Esobella: Episode 1, Scene 5

Mayfair Hall

Lord and Lady Bailey and their entire household assembled to greet me as I arrived at Mayfair Hall. As the Duke of Southfork helped me from the carriage, they all dropped to one knee.

Mayfair Hall’s name was deceptive. It was a centuries old fortress that guarded the Eastern Realm from invasion via the the west. Lord Rupert Bailey was the Earl of Mayfair and well trusted by my father as he was by my grandfather before him. Lady Esme Bailey had been one of my mother’s maid of honor, who came over with her from Verula. I walked over to my hosts on legs stiff from the long carriage ride and motioned for them to rise. “Lord and Lady Bailey, thank you so much for hosting me at your lovely home.”

Lord Rupert rose, “Your grace does our humble roof much honor.”

Lady Bailey stepped forward and kissed both of my cheeks. “Your journey must have left you fatigued, my lady. Please, allow me to show you to your chambers so that you can rest.”

“Thank you, Lady Bailey. You are too kind.” I allowed her to take my arm and lead me away. I could tell that Lord Rupert was angry at his wife’s lack of formality towards a royal visitor, but I had known Lady Esme for most of my life and I took great comfort in the simple warmth of her presence.

When my ladies had been shown to their chambers and Lady Esme, Saltsberry and I were finally alone, she sat down on the bed and whispered to us, “Something is happening. The Queen and Princess Meri have been removed to the Spires.”

The news did not surprise me in the least. The royal family  often retreated to the Spires in times of war. The Spires was designed as a fortress. “Surely, that is normal and a prudent thing to do at a time such as this, Lady Bailey.” I said.

“A time such as this, my lady?”

“Yes, Lady Esme, with the country on the brink of war with the Augustinians. Surely you have heard. That’s why my engagement was cancelled,” I leaned in and whispered, “the king had reports that the Augustinians were mounting a seas invasion.”

Lady Esme looked first at me and then at Saltsberry.  She opened her mouth to say something and then she closed it.  She placed her hands over her face and when she removed the her eyes sparked with tears.  “No, my sweet princess. I had not heard that rumor.  The only rumor that the court is buzzing with these days is the news tat your father’s mistress was delivered of a baby boy last night.”

“My dear sweet goddess,” Saltsberry exclaimed and shrunk to the floor. I closed my eyes and began to feel the start of a headache behind my eyes.

“Lady Esme, it does not matter if that woman,” I could not bring myself to mention that harlot’s name, “gives the king a hundred bastard sons.  She is not the queen. My parents have been married for nearly 20 years and the queen is pregnant.”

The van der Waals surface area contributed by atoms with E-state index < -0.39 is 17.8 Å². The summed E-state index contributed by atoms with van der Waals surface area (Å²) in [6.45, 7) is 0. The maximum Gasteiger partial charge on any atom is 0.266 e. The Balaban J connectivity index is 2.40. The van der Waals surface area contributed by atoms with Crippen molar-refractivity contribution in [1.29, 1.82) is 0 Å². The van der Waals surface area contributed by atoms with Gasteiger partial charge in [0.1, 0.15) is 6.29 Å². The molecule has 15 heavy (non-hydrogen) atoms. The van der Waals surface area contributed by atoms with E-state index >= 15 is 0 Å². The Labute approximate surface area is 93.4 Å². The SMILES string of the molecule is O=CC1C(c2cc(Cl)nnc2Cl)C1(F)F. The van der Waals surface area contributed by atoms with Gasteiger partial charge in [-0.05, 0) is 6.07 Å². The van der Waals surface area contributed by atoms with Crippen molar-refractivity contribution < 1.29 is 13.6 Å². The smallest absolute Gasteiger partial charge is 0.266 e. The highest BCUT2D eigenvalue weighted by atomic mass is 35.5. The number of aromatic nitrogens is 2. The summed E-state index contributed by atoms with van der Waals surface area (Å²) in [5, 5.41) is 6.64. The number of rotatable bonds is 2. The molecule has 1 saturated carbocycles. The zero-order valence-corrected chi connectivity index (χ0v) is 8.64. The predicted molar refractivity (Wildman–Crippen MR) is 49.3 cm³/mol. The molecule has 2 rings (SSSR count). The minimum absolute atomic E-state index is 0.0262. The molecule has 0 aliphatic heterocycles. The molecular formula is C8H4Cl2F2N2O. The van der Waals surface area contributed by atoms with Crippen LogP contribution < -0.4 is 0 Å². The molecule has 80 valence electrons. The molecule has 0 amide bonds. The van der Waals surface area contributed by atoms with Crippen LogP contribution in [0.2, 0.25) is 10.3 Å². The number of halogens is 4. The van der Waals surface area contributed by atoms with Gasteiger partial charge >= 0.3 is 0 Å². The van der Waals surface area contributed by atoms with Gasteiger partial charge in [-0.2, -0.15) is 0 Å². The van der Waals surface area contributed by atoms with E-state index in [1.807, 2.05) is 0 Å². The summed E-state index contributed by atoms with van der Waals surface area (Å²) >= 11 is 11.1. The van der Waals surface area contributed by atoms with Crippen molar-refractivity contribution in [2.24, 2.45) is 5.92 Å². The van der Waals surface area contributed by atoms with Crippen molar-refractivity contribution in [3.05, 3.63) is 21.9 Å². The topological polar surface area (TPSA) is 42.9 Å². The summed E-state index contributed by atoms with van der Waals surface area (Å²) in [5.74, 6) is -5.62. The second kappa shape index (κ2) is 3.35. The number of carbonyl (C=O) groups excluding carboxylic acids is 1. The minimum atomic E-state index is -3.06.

“You do not understand, my dear Madam. That is what scares me about the king removing both the Queen and the Princess to the Spires.  I worry that if the Queen delivers another girl that he will do away with her and make the Bollard whore hsi queen and their bastard his heir.”

I dropped Lady Esme’s hands and stood up. Saltsberry began to cry.  What Lady Esme had just mentioned was treason. It was treason to suggest that the king was capable of murder. I wanted to rage at Lady Esme, but I could not.  I knew how desperate my father was for a son.

Pendland had only every had one female ruled and my father loathed the sound of her name.  Bethesda was a queen who ruled with an iron fist.  My father always referred to her as  a tyrant and to her 20 years on the throne as the reign of terror.  She rode bravely into battle and personally killed the cousin who challenged her claim to the throne.  She was ruthless and deadly when dealing with rebellious lords.  She had three husbands, but she never let any of them be granted the crown matrimonial.  She lived long enough to see her eldest son, Hallory II reach maturity and he reigned after her.  My father despised warrior women.  He believed that all women should be refined, cultured, meek and docile like my mother.

The king believed that the had saved Pendland from the horror of female rule by siring Edourad.  When he died, he recognized Meri as the heiress presumptive, but he never stopped longing for a boy.  He was overjoyed when my mother announced that she was pregnant again.  He threw a 3 day feast when her pregnancy had progressed past its most dangerous time.

“Lady Esme,” I tried to compose myself. “I am sure all of this worry is for nothing. My father would never harm my mother let alone, Meri.”

“I pray not. I am on my knees to the goddess every moment that I am able, but I felt the need to warn you just the same my sweet princess. I bid you a good night.”

The next morning as we prepared to leave, the Duke of Northfrk told me that for my safety it would be better if my party were reduced even further.  I was saddened as my priestess, tutors and a few of my maids left me.

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